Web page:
Every now and then a David comes along and slays a Goliath in the IT industry. In this case the Goliath refers to web server space and power consumption while the David is a small server builder called SeaMicro, which is reaching new heights with Intel’s Atom microprocessor originally intended for use in Netbooks and Smartphones.
“There are two parts to energy consumption on a server with about 1/3 of the power generally consumed by the CPU; 2/3 of the power is taken up by everything else. We attacked both these sources when developing our product, ” said CEO and co-founder, Andrew Feldman.
The Atom microprocessor was selected to tackle the CPU energy consumption. According to Feldman the Atom chip is three-and-half-times more efficient than any server part on the market today for Internet-styled workloads.
To handle “everything else” the SeaMicro team had to systematically invent new technology to rid the system of components. They did this by borrowing technology used in cloud computing: Virtualization.
The same way that cloud computing allows web hosting customers the ability to consolidate several servers into one using either private or public clouds, the SeaMicro team came up with something called CPU I/O virtualization.
The result: SeaMicro was able to remove 90% of the components that appear on a Server board. This massive shrinkage translates into lower energy consumption, which effectively makes it a ‘green technology’.
This is one reason why it made a recent appearance at #7 on The Wall Street Journal’s top 10 list of clean-tech companies.
In February 2011, SeaMicro released the 64-bit x86 server, The SM10000-64, which featured 256 of the latest 64-bit Intel Atom n570 dual-core processors. The 10-rack unit measures about 17.5 inches in height reducing power and space by more than 75%.
The use of Atom microprocessors shrinks a system board from the size of a chessboard to that of a business card.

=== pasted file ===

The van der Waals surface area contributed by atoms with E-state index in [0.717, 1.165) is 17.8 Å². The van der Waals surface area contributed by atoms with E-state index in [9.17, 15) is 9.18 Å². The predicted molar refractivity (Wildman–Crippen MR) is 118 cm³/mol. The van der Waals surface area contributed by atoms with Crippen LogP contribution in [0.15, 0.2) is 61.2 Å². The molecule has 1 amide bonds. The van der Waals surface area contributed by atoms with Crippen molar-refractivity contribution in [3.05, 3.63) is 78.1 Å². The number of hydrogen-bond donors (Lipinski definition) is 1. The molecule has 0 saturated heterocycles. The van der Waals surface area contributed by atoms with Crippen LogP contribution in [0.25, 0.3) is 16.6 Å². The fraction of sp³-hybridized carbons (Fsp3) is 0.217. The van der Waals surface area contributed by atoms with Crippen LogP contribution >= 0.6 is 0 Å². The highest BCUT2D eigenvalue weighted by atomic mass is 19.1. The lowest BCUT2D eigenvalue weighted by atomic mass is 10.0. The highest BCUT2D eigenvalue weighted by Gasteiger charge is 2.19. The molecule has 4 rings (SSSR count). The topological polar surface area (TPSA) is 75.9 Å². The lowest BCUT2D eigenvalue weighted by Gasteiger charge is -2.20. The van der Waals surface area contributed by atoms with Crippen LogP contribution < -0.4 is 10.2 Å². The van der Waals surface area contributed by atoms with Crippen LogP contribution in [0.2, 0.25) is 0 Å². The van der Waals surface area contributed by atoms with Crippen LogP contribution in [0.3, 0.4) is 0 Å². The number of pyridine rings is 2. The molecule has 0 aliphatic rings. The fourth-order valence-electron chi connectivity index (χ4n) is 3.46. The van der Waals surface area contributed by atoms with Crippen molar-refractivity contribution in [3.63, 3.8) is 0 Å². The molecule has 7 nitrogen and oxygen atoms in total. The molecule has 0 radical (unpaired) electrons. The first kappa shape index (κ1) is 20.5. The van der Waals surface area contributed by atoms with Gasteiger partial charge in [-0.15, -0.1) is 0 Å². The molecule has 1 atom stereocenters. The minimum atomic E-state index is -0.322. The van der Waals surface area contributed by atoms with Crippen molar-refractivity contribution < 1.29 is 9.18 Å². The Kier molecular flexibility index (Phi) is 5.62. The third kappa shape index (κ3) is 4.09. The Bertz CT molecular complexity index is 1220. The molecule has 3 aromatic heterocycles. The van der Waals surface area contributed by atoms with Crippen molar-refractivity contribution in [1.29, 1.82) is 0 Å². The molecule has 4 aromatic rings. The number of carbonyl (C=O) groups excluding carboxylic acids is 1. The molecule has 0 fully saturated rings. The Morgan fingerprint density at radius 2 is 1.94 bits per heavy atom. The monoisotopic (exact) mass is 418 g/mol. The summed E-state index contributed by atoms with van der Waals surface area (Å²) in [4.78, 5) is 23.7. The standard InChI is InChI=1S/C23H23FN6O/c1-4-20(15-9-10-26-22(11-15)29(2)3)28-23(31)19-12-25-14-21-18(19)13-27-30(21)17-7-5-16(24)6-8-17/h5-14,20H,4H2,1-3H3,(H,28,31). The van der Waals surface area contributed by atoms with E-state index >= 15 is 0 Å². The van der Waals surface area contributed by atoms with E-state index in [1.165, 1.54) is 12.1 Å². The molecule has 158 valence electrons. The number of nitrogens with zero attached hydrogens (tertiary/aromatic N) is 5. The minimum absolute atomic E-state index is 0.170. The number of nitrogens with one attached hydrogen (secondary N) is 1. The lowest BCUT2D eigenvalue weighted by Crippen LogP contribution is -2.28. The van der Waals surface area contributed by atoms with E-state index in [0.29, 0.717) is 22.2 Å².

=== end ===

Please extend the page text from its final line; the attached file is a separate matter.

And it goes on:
The implications are far-reaching since the tiny servers draw ¼ the power and take ¼ the space of traditional servers, most of which usually consume Xeon processors from Intel. (See previous blog post on Intel servers and the Xeon range).
“For companies in the data center, power consumption is the largest Operating Expense for often accounting for more than 30% of Op EX. In fact, research has shown that over a volume server’s lifetime the cost of power exceeds its purchase price,” said SeaMicro.
In one case study, Mozilla, developers of Firefox web browser, compared performance on the SeaMicro SM10000 with their incumbent system – an HP C7000 Dual Socket Quad Core L5530 Xeon Blade and found SeaMicro to be dramatically superior on all of the competitive dimensions: Capital expense per unit compute.
Mozilla said that while handling HTTP requests, each Atom server in the SeaMicro SM10000 provided dramatically more consistent response time to user requests than the Quad Core Xeon processors in the HP C7000, ensuring a uniform and positive customer experience.
“Our investment in SeaMicro has already paid tremendous dividends. We are drawing on the order of 1/5 the power per HTTP request, and using less than 1/4 the space,” said Mozilla.
“This has freed room in our power envelope, and space in our cages to increase the compute footprint, providing additional CPU cycles for our different users, while dramatically reducing our operating expenses.”
What is so interesting about the SeaMicro success is how the revolution in Smartphones and cloud computing is helping drive server innovation. As more and more people access the Internet over their Smartphone (and consequently cloud services such as Google Docs or Amazon’s storage platform), the need for more powerful microprocessors becomes a priority.
This led to the development Intel’s Atom chip. But, SeaMicro was one of the very few companies to see how this might be repurposed back towards lower energy consumption in servers housed at massive web hosting data centers.
The result is a new wave of innovation sweeping the land of web servers as the world of technology continues its march towards smaller devices and lower energy footprints.
In the end this may translate into lower costs for you, the consumer. Who can argue with that!
Guest Blogger: Jason Stevens from jason-stevens.com / Freelance web developer, tech writer and follower of cloud computing trends. Follow him on Twitter @_jason_stevens_
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